The now literally unlimited power of big money to dominate U.S. election campaigns following a Supreme Court decision plays into the same sense. It undermines any sense of an even minimal level of democratic debate. You hear people quote Emma Goldman, the revolutionary anarchist: “If voting changed anything, they’d make it illegal.” But this deep skepticism about elections comes from people who are fervent democrats.

So is it a crisis for democracy or just a crisis for elections? Maybe we’ve shoehorned the concept into too tight a box. We believed too readily in Churchill’s claim — that democracy is the worst form of government except for all others. By democracy he meant a system like Britain’s, that traces itself back to ancient Greece and was passed on to places such as Canada, then sprinkled around the world.

But what if democracy is less a specific historical system than a basic human instinct?

In Athens last February I asked protesters outside Greece’s parliament if they were furious because their views were being ignored right here in democracy’s birthplace. They said they were doing what normal people do anywhere when their rights are denied. (They also pointed out that democracy in ancient Athens wasn’t so democratic: women and slaves were excluded.)

Have we had too narrow, and too historically anchored, a sense of the term?

For help with this, I visited British anthropologist Sir Jack Goody, now 93, at Cambridge University. During his years in a World War II PoW camp — “for the first time in our lives we didn’t have books or pencil and paper” — he got interested in non-literate peoples. That led him to switch, after the war, from literature to anthropology and do field work in West Africa. His recent books challenge the notion that certain ideas were invented in the West: democracy, capitalism, individualism, romantic love. He finds evidence instead that they’re rooted in human nature and can occur almost anywhere.

I asked what he might say about democracy as a basic instinct, to people who hadn’t read his books. “When literacy arose,” he replied, “you might have got a special form of consultation but before that you had other forms.”

That’s already interesting: he’s implying that consultation rather than voting could be the essential component.

He recalled the chief of a West African tribe who wanted to move camp. He consulted every tent, or all family heads, for their opinions. “That form of consultation is general but it’s the impulse that evolved into democracy and in some places led to elections. It’s been called primitive democracy. A chief doesn’t only make decisions; he wants people to follow him so he consults.

“Sometimes people come together and raise their hands. I remember a group in Ghana who dropped a stone in a box to make a choice. You had that often. I think of Greece as one of many places in the Near East that had a version of elections. They did it every four years but ancient Carthage (now Tunis) did it yearly, making them more democratic in that sense.”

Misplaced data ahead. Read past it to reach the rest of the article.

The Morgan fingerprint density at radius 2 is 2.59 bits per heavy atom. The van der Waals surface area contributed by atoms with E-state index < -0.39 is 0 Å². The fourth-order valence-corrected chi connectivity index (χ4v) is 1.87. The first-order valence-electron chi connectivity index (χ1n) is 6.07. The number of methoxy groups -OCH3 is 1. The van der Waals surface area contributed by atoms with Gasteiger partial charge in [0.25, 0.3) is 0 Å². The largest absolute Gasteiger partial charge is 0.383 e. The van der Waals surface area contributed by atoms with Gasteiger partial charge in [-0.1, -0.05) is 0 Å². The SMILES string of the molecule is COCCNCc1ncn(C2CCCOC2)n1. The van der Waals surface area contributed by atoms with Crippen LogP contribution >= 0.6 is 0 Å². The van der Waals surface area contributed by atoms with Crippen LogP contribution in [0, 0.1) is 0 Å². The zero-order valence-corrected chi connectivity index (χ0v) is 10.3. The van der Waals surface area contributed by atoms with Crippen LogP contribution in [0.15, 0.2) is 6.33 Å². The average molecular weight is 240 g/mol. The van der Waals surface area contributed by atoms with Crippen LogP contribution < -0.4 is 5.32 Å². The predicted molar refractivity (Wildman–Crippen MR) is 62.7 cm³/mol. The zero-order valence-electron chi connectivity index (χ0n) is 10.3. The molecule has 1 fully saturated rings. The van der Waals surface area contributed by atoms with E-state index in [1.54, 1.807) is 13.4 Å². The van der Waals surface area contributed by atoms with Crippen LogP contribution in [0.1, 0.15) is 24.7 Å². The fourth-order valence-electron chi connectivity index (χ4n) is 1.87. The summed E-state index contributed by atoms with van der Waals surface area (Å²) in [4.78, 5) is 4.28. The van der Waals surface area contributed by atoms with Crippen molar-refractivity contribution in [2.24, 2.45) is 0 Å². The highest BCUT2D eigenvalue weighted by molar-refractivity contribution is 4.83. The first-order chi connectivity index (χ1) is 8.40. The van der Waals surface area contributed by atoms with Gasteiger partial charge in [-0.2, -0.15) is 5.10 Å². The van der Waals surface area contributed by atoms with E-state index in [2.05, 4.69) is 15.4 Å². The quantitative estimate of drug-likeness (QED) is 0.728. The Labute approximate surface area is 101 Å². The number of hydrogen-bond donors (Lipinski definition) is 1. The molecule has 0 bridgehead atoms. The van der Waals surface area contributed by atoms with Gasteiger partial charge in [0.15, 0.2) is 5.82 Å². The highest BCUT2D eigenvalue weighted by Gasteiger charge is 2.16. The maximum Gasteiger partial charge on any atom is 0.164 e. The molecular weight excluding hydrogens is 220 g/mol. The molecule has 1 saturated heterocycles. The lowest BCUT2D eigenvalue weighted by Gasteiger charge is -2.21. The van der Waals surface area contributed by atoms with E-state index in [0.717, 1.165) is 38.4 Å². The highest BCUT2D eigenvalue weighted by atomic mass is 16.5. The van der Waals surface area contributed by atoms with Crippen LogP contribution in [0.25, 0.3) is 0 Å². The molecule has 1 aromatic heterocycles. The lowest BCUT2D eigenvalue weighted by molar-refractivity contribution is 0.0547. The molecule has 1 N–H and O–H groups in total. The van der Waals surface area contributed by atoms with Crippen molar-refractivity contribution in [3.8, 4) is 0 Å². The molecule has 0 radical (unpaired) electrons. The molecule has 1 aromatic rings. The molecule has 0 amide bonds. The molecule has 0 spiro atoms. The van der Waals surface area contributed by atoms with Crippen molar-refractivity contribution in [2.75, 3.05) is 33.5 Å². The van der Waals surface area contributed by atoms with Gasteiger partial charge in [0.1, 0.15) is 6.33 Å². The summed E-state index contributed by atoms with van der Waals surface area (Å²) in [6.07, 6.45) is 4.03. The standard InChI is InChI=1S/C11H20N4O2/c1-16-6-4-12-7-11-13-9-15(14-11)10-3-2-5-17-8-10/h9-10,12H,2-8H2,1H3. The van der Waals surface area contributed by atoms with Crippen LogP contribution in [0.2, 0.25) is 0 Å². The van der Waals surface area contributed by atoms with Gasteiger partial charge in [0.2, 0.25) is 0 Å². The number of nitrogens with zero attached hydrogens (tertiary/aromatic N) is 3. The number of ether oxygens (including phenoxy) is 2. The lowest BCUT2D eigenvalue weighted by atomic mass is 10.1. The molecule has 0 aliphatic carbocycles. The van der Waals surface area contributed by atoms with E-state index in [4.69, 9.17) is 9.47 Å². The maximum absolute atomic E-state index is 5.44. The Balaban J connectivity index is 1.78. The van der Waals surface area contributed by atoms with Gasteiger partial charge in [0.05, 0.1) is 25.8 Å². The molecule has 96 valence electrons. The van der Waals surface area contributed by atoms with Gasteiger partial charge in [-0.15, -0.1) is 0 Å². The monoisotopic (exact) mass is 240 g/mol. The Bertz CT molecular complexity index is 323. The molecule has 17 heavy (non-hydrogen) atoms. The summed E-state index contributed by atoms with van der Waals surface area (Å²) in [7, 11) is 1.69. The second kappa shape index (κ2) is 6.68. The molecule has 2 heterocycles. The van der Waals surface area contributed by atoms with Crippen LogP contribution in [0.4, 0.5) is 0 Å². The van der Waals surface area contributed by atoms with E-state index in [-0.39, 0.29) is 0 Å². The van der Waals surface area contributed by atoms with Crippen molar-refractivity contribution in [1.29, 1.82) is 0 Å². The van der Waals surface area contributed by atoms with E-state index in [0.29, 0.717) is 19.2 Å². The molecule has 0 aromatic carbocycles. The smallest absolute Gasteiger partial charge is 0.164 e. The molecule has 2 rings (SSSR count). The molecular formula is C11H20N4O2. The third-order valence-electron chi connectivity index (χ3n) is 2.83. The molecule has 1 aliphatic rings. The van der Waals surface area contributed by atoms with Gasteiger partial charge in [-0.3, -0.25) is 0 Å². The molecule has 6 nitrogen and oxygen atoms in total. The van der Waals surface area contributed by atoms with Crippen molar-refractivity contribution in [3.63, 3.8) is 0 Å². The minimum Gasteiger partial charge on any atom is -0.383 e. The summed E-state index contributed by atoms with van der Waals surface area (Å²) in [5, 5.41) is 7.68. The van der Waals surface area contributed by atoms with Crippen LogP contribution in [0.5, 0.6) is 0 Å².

So democracy might include elections in some form, but then again it might not.

“Democracy is far wider than we think,” he went on. “Even if the idea of a king seems authoritarian, you may have representatives operating at lower levels, so he can test people’s opinions. If you’ve spent time in a simple society as I have, the power of the chief is limited. Consultation occurs. Any human community must consult in order to get things done.

“I knew a West African tribe where the ruler was called ‘the man who speaks last.’ He was an important, powerful chief but he always went around the room and took the sense of the meeting, as it were. He didn’t decide alone.

“What is the prime minister except the man who the king consults, who took the opinion of commoners to the king? I think our conception of the constitution of democracy has been very narrow. This kind of thinking opens a box in a sense.”

What box? Well, there’s the box that contains the idea that ancient Greeks and no one else (or only a few others) invented democracy. But there’s also the box that says democracy equals elections. What if it is as much, or more, about consulting “the people.”

Elections may sound more democratic to us. But we elect governments that go away for four years and do things they never mentioned during the campaign without asking our opinion. In that case, ongoing consultation might be more democratic than occasional elections. And are there other options? How would you decide which is “truer” democracy?

Maybe you don’t have to. What if it isn’t a specific thing, with a definition you can look up. Maybe instead it’s a general capacity or potential, built into us — like our capacities for language, musicality, love and so forth — which finds various ways to express itself, none “right” or inevitable? So that the idea would be to open the box occasionally — or the concept — and let it breathe.

The point isn’t that others are somehow democratically right and we’re wrong, or vice versa; it’s that democracy’s future may be a more open book than we thought.

This is part one of a six-part series. This article was first published in the Toronto Star.


Rick Salutin

Rick Salutin is a Canadian novelist, playwright and critic. He is a strong advocate of left wing causes and writes a regular column in the Toronto Star.